Since an image forming apparatus according to the present example is one from which cleaning means has been detached, a transfer residual toner which remains on the surface of the photosensitive member 1 after the toner image is transferred to the transfer material P is transported through the charging abutting portion n to the developing portion “a” by rotation of the photosensitive member 1 without being removed by a cleaner, and then subjected to a cleaning coinciding with developing process (collected) in the developing apparatus 4.

Conventionally, since a toner particle is an insulating material, entering of a transfer residual toner into the charging abutting portion n is a factor causing a poor charging of the photosensitive member. However, even in such a case, by the provision of a conductive fine particle A-1 having a large BET value in the charging abutting portion n between the photosensitive member 1 and the charging roller 2, it is possible to maintain close contact and contact resistance of the charging roller 2 with respect to the photosensitive member 1. As a result, it is possible to stably maintain ozoneless direct charging for a long period of time with a low applied voltage irrespective of the contamination of the charging roller 2 with a transfer residual toner. Accordingly, uniform chargeability of the image bearing member can be obtained.

Furthermore, according to the present example, in a no-image forming period (specifically, a period between respective sheet feeding periods) of the printer, a charging bias application power source was switched by a sequence control circuit so that an alternate current voltage is connected to direct current voltage in series. Thus, a voltage obtained by superimposing a direct current voltage of −650 V on a rectangular alternate current voltage having a peak-to-peak voltage of 200 V and a frequency of 500 Hz was applied to the core metal 2 a of the charging roller 2.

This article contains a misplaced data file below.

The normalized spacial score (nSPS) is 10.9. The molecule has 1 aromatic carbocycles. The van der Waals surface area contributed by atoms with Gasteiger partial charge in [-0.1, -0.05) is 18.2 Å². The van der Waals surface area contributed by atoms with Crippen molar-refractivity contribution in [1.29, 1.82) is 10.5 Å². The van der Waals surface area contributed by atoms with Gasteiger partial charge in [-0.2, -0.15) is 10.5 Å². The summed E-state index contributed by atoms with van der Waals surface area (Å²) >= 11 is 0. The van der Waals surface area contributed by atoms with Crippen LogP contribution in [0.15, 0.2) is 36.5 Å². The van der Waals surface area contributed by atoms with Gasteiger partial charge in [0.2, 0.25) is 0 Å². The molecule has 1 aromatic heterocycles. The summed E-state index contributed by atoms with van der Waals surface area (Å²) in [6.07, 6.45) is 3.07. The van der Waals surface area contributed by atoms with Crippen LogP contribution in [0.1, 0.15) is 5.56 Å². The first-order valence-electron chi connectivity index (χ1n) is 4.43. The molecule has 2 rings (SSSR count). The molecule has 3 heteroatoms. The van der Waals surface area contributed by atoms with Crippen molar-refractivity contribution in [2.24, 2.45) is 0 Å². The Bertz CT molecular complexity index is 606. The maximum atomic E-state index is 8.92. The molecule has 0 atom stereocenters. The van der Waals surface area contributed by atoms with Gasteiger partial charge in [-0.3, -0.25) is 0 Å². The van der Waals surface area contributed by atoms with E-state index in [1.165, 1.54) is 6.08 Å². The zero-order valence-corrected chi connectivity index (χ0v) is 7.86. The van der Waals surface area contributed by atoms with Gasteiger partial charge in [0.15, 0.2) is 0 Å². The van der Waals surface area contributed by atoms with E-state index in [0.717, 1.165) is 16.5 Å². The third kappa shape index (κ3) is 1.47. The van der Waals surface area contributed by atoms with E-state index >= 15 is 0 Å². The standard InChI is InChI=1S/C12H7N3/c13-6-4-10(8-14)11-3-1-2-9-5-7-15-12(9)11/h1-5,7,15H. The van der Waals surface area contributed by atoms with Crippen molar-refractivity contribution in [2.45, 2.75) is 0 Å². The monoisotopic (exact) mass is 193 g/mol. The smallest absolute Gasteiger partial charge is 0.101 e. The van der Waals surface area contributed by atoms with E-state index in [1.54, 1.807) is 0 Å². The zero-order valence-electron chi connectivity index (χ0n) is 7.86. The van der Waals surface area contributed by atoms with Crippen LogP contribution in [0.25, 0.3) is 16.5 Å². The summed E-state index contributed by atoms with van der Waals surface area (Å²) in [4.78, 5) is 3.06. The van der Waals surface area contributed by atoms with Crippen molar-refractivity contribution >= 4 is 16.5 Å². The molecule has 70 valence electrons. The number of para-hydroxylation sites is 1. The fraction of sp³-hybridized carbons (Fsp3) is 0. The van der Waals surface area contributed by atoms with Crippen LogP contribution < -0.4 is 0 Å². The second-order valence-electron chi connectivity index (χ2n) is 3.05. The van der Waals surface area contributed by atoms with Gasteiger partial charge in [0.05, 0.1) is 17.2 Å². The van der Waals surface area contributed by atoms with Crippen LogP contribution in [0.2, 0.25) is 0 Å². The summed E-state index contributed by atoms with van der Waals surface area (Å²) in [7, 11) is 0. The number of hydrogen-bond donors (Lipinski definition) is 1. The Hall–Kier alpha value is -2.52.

Also, in the period between respective sheet feeding periods, a voltage obtained by superimposing a direct current voltage of −440 V on a rectangular alternate current voltage having a peak-to-peak voltage of 1,500 V and a frequency of 1.6 kHz was applied to the developing sleeve 4 a of the developing apparatus 4 similarly to the image forming period.

By maintaining such a bias relationship, it is possible to develop with the toner particle which is negative triboelectric charged on the charging roller 2, on the photosensitive member 1 (to discharge the toner particle on the charging roller 2 to the photosensitive member 1) and further to collect the toner as back contrast of the developing apparatus 4.

In the present example, 320 g of the toner 1 was put in the above-mentioned image forming apparatus and was used for printing an image pattern having a ratio of print area to an total sheet area of 2% and having only horizontal lines until a remaining amount of the toner in the toner cartridge becomes too small to continue printing. As a transfer material, A4 size copying paper of 75 g/m2 was used. Printing of 5,000 sheets with an interval between printing of each sheet was performed under a high temperature and high humidity environment (30° C., 80% RH), a room temperature and ordinary humidity environment (23.5° C., 60% RH), and a low temperature and low humidity environment (15° C., 10% RH). The following evaluations were performed at the initial stage of the endurance test, after the endurance test of 5,000 sheets, and after the image forming apparatus is left to stand for a day. The results of the evaluations under a high temperature and high humidity environment are shown in Tables 4-1 to 4-3, the evaluations under room temperature and ordinary humidity environment are shown in Tables 5-1 to 5-3, and the evaluations under a low temperature and low humidity environment are shown in Tables 6-1 to 6-3, respectively.